https://www.atlasobscura.com/articles/the-strangeand-sometimes-secretways-cities-deal-with-massive-piles-of-snow
Title: Re: Baltic Images
Post by: Brigantine on March 29, 2018, 11:45:49 PM
Some years in Anchorage, Alaska the snow pile survived right through the summer.

Do you have a source for that? All I could find was something about the snow pile being *expected* to last through summer, but not whether it actually did.
Title: Re: Baltic Images
Post by: Sebastian Jones on March 30, 2018, 05:40:36 PM
Some years in Anchorage, Alaska the snow pile survived right through the summer.

Do you have a source for that? All I could find was something about the snow pile being *expected* to last through summer, but not whether it actually did.
In the north we give equal credence to traditional and local knowledge as we do to scientific knowledge, so where I live, if a local, especially an Elder, tells you something, you can pretty well take it to the bank. That does not mean it cannot be   wrong, just like science is sometimes wrong.
However Brig, I can assure you that it is quite easy to store snow over the summer in the north. Some of it is thousands of years old in the form of permafrost, but one can perform the experiment on one's back yard too- simply pile up some snow, tarp it and cover it with a few inches of sawdust and it will last all summer easily.  The ice in my creek often lasts until August, and it is terrain rather than the sun that kills it. Sometimes I consider putting a big tent up over part of it, just to see if it would last until the following winter.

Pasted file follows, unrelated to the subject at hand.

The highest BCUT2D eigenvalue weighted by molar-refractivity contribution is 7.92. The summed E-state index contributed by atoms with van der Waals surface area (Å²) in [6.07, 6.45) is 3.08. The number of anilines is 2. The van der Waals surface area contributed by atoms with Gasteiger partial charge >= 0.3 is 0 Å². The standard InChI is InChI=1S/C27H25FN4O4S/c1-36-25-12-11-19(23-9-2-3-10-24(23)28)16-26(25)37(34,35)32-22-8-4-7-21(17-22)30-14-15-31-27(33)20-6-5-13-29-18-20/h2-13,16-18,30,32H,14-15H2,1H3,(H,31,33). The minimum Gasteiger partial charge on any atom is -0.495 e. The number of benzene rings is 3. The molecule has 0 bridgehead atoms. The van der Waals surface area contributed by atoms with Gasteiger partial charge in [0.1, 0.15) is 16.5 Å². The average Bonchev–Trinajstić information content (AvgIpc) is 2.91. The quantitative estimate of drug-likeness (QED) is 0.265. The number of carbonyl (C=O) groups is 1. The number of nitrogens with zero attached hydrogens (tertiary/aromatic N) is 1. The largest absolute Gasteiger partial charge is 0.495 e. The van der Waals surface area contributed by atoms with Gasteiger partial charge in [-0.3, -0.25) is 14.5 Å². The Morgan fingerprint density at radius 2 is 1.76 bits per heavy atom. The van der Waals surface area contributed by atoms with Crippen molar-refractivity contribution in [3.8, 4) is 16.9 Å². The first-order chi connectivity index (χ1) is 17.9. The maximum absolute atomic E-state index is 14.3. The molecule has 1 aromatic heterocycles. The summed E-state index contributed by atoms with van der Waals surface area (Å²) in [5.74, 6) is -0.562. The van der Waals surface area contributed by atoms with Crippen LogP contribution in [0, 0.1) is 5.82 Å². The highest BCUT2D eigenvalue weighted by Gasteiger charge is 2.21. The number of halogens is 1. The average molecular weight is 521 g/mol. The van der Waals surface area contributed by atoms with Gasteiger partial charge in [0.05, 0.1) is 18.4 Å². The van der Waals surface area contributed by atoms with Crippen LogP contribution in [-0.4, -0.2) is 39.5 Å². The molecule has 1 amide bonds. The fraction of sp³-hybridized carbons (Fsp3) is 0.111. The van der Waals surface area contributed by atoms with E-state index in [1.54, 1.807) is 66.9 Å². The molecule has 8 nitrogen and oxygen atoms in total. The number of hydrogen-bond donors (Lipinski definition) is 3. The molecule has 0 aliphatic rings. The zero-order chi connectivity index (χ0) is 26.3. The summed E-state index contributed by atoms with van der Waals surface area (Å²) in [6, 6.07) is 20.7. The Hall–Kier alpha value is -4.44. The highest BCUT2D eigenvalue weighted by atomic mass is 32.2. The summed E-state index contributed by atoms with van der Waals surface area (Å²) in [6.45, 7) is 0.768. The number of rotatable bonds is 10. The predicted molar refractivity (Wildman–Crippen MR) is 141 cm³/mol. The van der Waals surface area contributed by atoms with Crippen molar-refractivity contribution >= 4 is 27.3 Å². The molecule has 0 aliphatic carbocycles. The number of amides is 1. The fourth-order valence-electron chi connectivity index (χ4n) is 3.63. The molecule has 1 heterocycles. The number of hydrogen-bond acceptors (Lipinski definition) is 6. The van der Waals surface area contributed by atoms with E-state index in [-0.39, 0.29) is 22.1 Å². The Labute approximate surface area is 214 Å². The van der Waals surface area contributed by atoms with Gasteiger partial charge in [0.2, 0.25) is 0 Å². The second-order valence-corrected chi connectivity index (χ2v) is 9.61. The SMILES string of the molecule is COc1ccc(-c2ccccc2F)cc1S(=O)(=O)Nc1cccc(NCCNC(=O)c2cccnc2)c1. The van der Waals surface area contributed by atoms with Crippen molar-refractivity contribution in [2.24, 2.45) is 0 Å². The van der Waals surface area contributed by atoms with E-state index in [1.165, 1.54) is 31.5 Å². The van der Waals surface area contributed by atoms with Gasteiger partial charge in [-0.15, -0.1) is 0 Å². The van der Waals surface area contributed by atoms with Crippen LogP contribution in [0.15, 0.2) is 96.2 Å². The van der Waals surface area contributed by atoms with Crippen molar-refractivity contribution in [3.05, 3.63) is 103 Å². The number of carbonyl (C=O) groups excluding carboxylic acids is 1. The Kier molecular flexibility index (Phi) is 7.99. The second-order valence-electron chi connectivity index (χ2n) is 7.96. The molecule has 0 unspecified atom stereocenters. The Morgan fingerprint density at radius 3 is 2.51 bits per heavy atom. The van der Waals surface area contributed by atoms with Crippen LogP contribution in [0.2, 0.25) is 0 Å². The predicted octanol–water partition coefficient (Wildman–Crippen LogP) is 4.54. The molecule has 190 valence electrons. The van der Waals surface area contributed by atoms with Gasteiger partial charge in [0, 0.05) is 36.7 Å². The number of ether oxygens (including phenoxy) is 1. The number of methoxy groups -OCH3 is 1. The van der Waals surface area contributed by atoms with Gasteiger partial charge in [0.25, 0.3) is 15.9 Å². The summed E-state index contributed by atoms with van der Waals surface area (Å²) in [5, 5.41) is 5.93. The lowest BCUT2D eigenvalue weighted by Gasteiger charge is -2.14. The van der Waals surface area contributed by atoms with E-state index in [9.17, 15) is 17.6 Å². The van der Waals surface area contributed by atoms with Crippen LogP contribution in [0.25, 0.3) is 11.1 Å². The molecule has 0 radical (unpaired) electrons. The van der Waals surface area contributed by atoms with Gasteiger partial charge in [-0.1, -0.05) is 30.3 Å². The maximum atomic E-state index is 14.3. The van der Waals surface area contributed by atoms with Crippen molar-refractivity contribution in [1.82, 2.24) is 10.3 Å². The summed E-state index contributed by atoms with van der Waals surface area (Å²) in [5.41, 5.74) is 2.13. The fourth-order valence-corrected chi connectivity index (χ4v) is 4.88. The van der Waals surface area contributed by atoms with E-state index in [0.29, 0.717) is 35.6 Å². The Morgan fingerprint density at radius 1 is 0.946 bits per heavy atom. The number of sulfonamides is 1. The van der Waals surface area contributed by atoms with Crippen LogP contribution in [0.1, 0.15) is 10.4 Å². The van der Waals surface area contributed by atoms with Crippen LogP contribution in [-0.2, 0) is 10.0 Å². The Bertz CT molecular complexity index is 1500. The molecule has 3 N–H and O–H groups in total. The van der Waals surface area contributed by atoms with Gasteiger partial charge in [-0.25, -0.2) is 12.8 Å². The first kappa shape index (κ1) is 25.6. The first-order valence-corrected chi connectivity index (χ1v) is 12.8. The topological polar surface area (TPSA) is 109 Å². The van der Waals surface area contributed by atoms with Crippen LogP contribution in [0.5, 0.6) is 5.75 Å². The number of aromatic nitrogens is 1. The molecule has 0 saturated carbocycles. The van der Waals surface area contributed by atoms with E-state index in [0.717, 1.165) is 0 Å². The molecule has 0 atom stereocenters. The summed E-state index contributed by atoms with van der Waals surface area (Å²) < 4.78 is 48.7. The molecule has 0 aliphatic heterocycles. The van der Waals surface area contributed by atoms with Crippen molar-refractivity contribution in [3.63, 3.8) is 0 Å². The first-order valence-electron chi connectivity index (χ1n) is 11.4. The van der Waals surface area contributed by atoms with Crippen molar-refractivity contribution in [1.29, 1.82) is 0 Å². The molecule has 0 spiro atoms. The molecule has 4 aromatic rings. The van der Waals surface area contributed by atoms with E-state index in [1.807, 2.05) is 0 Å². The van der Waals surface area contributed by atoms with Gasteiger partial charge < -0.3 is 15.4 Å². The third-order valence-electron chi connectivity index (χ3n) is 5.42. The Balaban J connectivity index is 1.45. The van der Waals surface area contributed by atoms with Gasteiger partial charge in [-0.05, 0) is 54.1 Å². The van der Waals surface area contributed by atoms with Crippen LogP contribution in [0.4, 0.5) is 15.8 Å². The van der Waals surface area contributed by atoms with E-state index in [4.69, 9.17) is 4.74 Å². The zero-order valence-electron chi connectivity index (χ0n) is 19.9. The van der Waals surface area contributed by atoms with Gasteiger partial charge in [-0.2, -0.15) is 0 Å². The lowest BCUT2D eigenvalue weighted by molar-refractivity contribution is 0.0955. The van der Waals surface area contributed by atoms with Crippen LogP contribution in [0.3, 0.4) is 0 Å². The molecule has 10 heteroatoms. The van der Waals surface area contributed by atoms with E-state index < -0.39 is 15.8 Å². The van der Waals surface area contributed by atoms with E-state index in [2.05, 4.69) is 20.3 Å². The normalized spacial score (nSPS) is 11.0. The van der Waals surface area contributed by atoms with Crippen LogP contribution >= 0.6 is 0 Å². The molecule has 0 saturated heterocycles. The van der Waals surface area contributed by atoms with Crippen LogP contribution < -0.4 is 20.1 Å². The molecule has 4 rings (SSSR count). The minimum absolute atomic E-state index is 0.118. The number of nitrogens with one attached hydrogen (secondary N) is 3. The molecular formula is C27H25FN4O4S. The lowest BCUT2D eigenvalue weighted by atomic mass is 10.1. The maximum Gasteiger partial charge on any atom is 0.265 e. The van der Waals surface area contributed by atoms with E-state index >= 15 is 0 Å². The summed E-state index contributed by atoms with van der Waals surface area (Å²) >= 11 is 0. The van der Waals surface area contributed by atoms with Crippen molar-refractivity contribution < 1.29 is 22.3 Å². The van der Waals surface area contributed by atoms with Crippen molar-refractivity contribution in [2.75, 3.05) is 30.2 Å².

Title: Re: Baltic Images
Post by: be cause on March 30, 2018, 06:20:46 PM
funny .. I was wondering about these piles of snow .. in relation to the unlikelyhood of Quebec's snow lasting all summer .. the evidence here suggests the idea of the next ice-age starting because Canada has an extra foot of snow has melted .. :)
  b.c.
Title: Re: Baltic Images
Post by: Niall Dollard on March 30, 2018, 08:31:34 PM
Some years in Anchorage, Alaska the snow pile survived right through the summer.

Do you have a source for that? All I could find was something about the snow pile being *expected* to last through summer, but not whether it actually did.